Development and evaluation of ordinary least squares regression models for predicting irrigated and rainfed maize and soybean yields

V. Sharma, D. R. Rudnick, S. Irmak

Research output: Contribution to journalArticlepeer-review

13 Scopus citations

Abstract

Understanding the relationships between climatic variables and soil physical and chemical properties with crop yields on large scales is critical for evaluating crop productivity to make better assessments of local and regional food security, policy, land and water resource allocation, and management decisions. In this study, ordinary least squares (OLS) regression models were developed to predict irrigated and rainfed maize and soybean yields at the county level as a function of explanatory variables [precipitation (P), actual crop evapotranspiration (ETa), organic matter content (OMC), cation exchange capacity (CEC), clay content (CC), and available soil water capacity (ASW)] of the dominant soil type in each of the 93 counties in Nebraska. Models were developed for the statewide average dataset (state models) as well as for the four major climatic zones (zonal models). Spline interpolation was used to spatially interpolate all independent variables across all 93 counties. The results of the OLS state models showed a very good performance for predicting rainfed maize and soybean yields. For rainfed maize, about 73% of the variation in yield (RMSD = 867 kg ha-1) was explained by ETa alone, and 83% of yield variability (RMSD = 690 kg ha-1) was explained by the model Yield = f(ETa, P, ASW, CEC, CC). For rainfed soybean, about 69% of the variability (RMSD = 238 kg ha-1) was explained by ETa alone, and a maximum of 85% (RMSD = 164 kg ha-1) of the variability was explained by the model Yield = f(ETa, P, ASW, CEC, CC). No additional variation in yield was explained by adding OMC to the rainfed maize and soybean yield models. Less correlation was found between the predicted and observed yields for irrigated maize and soybean than for the rainfed yields for both crops. For irrigated maize and soybean, a maximum of 45% (RMSD = 533 kg ha-1) and 36% (RMSD = 218 kg ha-1) of the variability in yield was explained by the models Yield = f(ETa, P, ASW) and Yield = f(ETa, P, ASW, CEC, CC, OMC), respectively. For the rainfed crops, ETa played a major role in predicting yield, whereas P and ASW played a major role in predicting irrigated yields. ETa and P accounted for 96%, 73%, and 67% of the total explained variation in rainfed soybean yield for zones 2 (drier), 3, and 4 (wetter), respectively, whereas soil physical and chemical properties accounted for 4%, 27%, and 33%, respectively. Unlike rainfed conditions, irrigated maize and soybean yield predictions were improved by applying the zonal models rather than the state models.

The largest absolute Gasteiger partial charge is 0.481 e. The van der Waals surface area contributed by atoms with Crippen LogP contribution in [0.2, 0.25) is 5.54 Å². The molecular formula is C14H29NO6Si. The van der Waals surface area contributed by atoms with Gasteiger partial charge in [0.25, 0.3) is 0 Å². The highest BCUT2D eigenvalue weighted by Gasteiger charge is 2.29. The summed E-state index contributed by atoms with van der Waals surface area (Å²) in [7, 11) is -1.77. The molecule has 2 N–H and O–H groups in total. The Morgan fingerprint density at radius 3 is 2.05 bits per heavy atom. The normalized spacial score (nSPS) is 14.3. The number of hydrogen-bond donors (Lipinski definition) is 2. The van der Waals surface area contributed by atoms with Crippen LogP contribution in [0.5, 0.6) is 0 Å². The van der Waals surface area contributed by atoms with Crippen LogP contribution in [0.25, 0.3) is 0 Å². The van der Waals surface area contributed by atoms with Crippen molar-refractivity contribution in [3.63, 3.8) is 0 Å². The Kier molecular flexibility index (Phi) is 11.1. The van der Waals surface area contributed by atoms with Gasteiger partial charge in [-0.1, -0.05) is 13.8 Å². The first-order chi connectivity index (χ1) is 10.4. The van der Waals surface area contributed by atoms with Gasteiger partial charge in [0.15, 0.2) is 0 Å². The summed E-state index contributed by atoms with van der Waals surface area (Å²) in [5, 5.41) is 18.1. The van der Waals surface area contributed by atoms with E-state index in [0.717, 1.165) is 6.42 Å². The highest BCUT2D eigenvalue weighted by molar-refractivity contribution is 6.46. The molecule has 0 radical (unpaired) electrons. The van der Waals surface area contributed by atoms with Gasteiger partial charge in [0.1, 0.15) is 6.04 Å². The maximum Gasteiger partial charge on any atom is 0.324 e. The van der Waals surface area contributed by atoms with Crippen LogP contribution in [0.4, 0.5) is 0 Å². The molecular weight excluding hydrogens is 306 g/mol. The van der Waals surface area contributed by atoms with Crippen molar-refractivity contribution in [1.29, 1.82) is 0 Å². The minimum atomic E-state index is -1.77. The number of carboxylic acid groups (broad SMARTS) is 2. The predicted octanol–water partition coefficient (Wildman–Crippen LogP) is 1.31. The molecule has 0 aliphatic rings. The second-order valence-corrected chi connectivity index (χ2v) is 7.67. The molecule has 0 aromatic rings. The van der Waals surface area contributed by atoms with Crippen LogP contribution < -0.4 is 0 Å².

Original languageEnglish (US)
Pages (from-to)1361-1378
Number of pages18
JournalTransactions of the ASABE
Volume56
Issue number4
DOIs
StatePublished - 2013

Keywords

  • Evapotranspiration
  • Inverse distance weighting
  • Irrigation
  • Kriging
  • Maize
  • Ordinary least square
  • Rainfed
  • Soybean
  • Spline

ASJC Scopus subject areas

  • Forestry
  • Food Science
  • Biomedical Engineering
  • Agronomy and Crop Science
  • Soil Science

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